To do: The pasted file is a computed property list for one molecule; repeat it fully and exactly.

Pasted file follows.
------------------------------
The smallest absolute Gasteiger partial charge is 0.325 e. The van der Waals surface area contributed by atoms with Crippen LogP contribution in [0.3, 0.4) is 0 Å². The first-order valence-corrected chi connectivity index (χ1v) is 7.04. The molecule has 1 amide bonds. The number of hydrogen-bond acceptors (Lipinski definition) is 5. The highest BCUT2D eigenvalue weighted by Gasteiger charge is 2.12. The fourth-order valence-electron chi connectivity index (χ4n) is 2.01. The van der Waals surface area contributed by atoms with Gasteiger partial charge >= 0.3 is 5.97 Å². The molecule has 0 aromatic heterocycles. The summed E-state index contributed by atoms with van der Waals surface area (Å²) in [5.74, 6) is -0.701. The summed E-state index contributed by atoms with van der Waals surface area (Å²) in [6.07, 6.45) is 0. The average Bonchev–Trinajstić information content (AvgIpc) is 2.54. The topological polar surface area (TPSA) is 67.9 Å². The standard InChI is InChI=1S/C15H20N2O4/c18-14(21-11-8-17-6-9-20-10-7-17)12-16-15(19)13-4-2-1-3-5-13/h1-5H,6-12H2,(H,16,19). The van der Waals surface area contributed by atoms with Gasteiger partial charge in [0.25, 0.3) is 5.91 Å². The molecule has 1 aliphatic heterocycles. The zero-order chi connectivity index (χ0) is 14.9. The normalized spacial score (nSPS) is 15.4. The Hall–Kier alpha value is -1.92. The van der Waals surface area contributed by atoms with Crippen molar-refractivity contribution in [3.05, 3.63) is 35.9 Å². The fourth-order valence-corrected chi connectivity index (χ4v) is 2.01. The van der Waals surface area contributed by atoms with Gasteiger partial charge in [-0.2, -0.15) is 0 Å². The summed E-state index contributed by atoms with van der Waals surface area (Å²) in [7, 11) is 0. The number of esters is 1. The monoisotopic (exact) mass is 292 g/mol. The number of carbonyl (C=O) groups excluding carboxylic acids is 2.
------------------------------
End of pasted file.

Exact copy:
The smallest absolute Gasteiger partial charge is 0.325 e. The van der Waals surface area contributed by atoms with Crippen LogP contribution in [0.3, 0.4) is 0 Å². The first-order valence-corrected chi connectivity index (χ1v) is 7.04. The molecule has 1 amide bonds. The number of hydrogen-bond acceptors (Lipinski definition) is 5. The highest BCUT2D eigenvalue weighted by Gasteiger charge is 2.12. The fourth-order valence-electron chi connectivity index (χ4n) is 2.01. The van der Waals surface area contributed by atoms with Gasteiger partial charge >= 0.3 is 5.97 Å². The molecule has 0 aromatic heterocycles. The summed E-state index contributed by atoms with van der Waals surface area (Å²) in [5.74, 6) is -0.701. The summed E-state index contributed by atoms with van der Waals surface area (Å²) in [6.07, 6.45) is 0. The average Bonchev–Trinajstić information content (AvgIpc) is 2.54. The topological polar surface area (TPSA) is 67.9 Å². The standard InChI is InChI=1S/C15H20N2O4/c18-14(21-11-8-17-6-9-20-10-7-17)12-16-15(19)13-4-2-1-3-5-13/h1-5H,6-12H2,(H,16,19). The van der Waals surface area contributed by atoms with Gasteiger partial charge in [0.25, 0.3) is 5.91 Å². The molecule has 1 aliphatic heterocycles. The zero-order chi connectivity index (χ0) is 14.9. The normalized spacial score (nSPS) is 15.4. The Hall–Kier alpha value is -1.92. The van der Waals surface area contributed by atoms with Crippen molar-refractivity contribution in [3.05, 3.63) is 35.9 Å². The fourth-order valence-corrected chi connectivity index (χ4v) is 2.01. The van der Waals surface area contributed by atoms with Gasteiger partial charge in [-0.2, -0.15) is 0 Å². The summed E-state index contributed by atoms with van der Waals surface area (Å²) in [7, 11) is 0. The number of esters is 1. The monoisotopic (exact) mass is 292 g/mol. The number of carbonyl (C=O) groups excluding carboxylic acids is 2.